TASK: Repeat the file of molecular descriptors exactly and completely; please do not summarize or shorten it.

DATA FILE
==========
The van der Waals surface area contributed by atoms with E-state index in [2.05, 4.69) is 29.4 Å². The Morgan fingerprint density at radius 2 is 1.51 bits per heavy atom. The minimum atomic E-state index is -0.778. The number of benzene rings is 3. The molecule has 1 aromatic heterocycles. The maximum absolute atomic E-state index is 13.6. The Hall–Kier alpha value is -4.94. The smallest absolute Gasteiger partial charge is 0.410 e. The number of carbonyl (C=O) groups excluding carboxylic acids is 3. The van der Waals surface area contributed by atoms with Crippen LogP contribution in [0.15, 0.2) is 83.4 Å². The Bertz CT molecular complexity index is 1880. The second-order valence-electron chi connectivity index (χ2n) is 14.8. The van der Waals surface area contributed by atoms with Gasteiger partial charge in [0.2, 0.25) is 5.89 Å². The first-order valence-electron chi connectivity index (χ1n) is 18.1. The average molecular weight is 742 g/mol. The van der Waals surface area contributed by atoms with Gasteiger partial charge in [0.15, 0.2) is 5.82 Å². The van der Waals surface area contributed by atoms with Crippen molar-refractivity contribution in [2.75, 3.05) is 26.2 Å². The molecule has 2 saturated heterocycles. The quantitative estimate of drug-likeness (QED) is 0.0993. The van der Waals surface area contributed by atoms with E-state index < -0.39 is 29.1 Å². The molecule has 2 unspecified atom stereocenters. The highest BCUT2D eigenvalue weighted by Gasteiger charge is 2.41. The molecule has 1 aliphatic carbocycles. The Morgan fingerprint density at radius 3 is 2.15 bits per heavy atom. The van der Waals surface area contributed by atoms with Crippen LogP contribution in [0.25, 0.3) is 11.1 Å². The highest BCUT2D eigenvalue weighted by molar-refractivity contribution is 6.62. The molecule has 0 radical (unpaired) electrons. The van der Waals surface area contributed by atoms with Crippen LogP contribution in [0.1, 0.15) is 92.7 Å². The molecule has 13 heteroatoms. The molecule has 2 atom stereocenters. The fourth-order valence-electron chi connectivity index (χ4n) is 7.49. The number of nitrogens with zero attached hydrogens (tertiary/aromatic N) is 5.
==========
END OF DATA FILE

The van der Waals surface area contributed by atoms with E-state index in [2.05, 4.69) is 29.4 Å². The Morgan fingerprint density at radius 2 is 1.51 bits per heavy atom. The minimum atomic E-state index is -0.778. The number of benzene rings is 3. The molecule has 1 aromatic heterocycles. The maximum absolute atomic E-state index is 13.6. The Hall–Kier alpha value is -4.94. The smallest absolute Gasteiger partial charge is 0.410 e. The number of carbonyl (C=O) groups excluding carboxylic acids is 3. The van der Waals surface area contributed by atoms with Crippen LogP contribution in [0.15, 0.2) is 83.4 Å². The Bertz CT molecular complexity index is 1880. The second-order valence-electron chi connectivity index (χ2n) is 14.8. The van der Waals surface area contributed by atoms with Gasteiger partial charge in [0.2, 0.25) is 5.89 Å². The first-order valence-electron chi connectivity index (χ1n) is 18.1. The average molecular weight is 742 g/mol. The van der Waals surface area contributed by atoms with Gasteiger partial charge in [0.15, 0.2) is 5.82 Å². The van der Waals surface area contributed by atoms with Crippen molar-refractivity contribution in [2.75, 3.05) is 26.2 Å². The molecule has 2 saturated heterocycles. The quantitative estimate of drug-likeness (QED) is 0.0993. The van der Waals surface area contributed by atoms with E-state index < -0.39 is 29.1 Å². The molecule has 2 unspecified atom stereocenters. The highest BCUT2D eigenvalue weighted by Gasteiger charge is 2.41. The molecule has 1 aliphatic carbocycles. The Morgan fingerprint density at radius 3 is 2.15 bits per heavy atom. The van der Waals surface area contributed by atoms with Crippen LogP contribution in [0.25, 0.3) is 11.1 Å². The highest BCUT2D eigenvalue weighted by molar-refractivity contribution is 6.62. The molecule has 0 radical (unpaired) electrons. The van der Waals surface area contributed by atoms with Crippen LogP contribution in [0.1, 0.15) is 92.7 Å². The molecule has 13 heteroatoms. The molecule has 2 atom stereocenters. The fourth-order valence-electron chi connectivity index (χ4n) is 7.49. The number of nitrogens with zero attached hydrogens (tertiary/aromatic N) is 5.